Schmidt, however, was preparing to only implement one of the abovementioned decisions: the Bosnian Constitutional Court’s ‘Ljubić’ decision. If taken in isolation of the seven other rulings, this would make the country’s electoral regime only more rigidly sectarian and discriminatory because it would actually add an additional layer of functional ethnic segregation to the voting process but without implementing the outstanding decisions which would move the country’s electoral code to more closely match the provisions of the European Convention on Human Rights. Moreover, Schmidt’s move would itself have, implicitly, violated Bosnia’s own constitution. Article 2.2 states that the provisions of the European Convention on Human Rights “shall have priority over all other law”.2
By pointedly refusing to address the rulings of the ECHR, and only concerning himself with the Ljubić rulings, Schmidt would have potentially brought even the Office of the High Representative (OHR) into conflict with the ECHR.
Even worse, Bosnian media then revealed that the actual text of Schmidt’s proposed electoral amendments had been initially prepared by the Croatian Ministry of Foreign Affairs. The result was an unprecedent firestorm of controversy and outrage against the OHR by the Bosnian public.
Christian Schmidt’s ill-considered electoral interventions have significantly undermined the confidence of Bosnians in the intentions of the West
Bosnia’s House of Representatives passed a thinly veiled resolution lambasting Schmidt as attacking the country’s multi-ethnic character. Legislators in nearly all major Western capitals rebuked the former German parliamentarian and, ultimately, some 7,000 people protested in front of the OHR’s office in Sarajevo.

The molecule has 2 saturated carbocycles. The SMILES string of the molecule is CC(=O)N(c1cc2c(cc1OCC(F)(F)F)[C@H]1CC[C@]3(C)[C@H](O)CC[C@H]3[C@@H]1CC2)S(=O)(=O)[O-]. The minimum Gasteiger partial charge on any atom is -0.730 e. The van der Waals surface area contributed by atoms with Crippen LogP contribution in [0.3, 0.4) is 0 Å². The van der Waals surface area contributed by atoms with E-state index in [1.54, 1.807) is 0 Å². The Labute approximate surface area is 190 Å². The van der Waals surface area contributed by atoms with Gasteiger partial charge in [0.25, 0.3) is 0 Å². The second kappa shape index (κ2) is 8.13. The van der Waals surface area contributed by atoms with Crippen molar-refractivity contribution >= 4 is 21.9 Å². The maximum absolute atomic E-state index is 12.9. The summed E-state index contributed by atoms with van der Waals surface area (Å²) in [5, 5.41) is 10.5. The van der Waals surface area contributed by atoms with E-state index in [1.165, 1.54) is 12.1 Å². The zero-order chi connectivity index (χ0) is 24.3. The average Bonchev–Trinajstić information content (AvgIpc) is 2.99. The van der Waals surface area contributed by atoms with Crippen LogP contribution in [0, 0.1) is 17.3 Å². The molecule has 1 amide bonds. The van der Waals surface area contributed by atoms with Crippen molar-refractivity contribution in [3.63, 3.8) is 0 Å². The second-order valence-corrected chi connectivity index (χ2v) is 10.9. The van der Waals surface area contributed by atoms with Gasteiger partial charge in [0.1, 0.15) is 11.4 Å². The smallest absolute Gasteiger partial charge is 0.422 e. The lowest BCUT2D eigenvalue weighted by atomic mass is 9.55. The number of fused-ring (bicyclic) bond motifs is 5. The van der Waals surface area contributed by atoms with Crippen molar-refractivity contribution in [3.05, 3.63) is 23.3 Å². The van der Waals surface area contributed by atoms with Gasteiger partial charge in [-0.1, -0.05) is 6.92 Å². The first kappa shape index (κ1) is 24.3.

Schmidt ultimately relented, albeit without ever fully acknowledging what his original intentions were, and opted to only impose minor technical amendments to the electoral code. However, public fears persist that he will make another attempt, and media reports to the same effect have reiterated these fears, possibly even on the day of the elections themselves. Croatian diplomats and officials have likewise openly urged Schmidt to press ahead, regardless of the public backlash.
Bosnia is already one of the most geopolitically vulnerable polities in Europe. With its sovereignty under routine assault by neighbouring states, often with the assistance of hostile powers like Russia, Sarajevo has traditionally relied on the support of the Atlantic community.
Christian Schmidt’s ill-considered electoral interventions have significantly undermined the confidence of Bosnians in the intentions of the West. That is a situation neither side – Bosnians nor the West – can afford in the current climate. Care must be taken after October to reset that relationship on the best terms possible, which may require Schmidt’s departure after barely over a year on the job. The scale of the combined Serb and Croat nationalist assault on the Bosnia’s sovereignty requires someone in that position who is able to address the facts of the situation clearly, and respond accordingly.
- 1For instance, only Bosniaks, Serbs, and Croats are allowed to serve on the state presidency, while the the state-level House of People, the parliament’s upper chamber, likewise only allows for the election Bosniaks, Serbs, and Croats.
- 2Article II.2 of the Bosnian Constitution reads: “The rights and freedoms set forth in the European Convention for the Protection of Human Rights and Fundamental Freedoms and its Protocols shall apply directly in Bosnia and Herzegovina. These shall have priority over all other law”.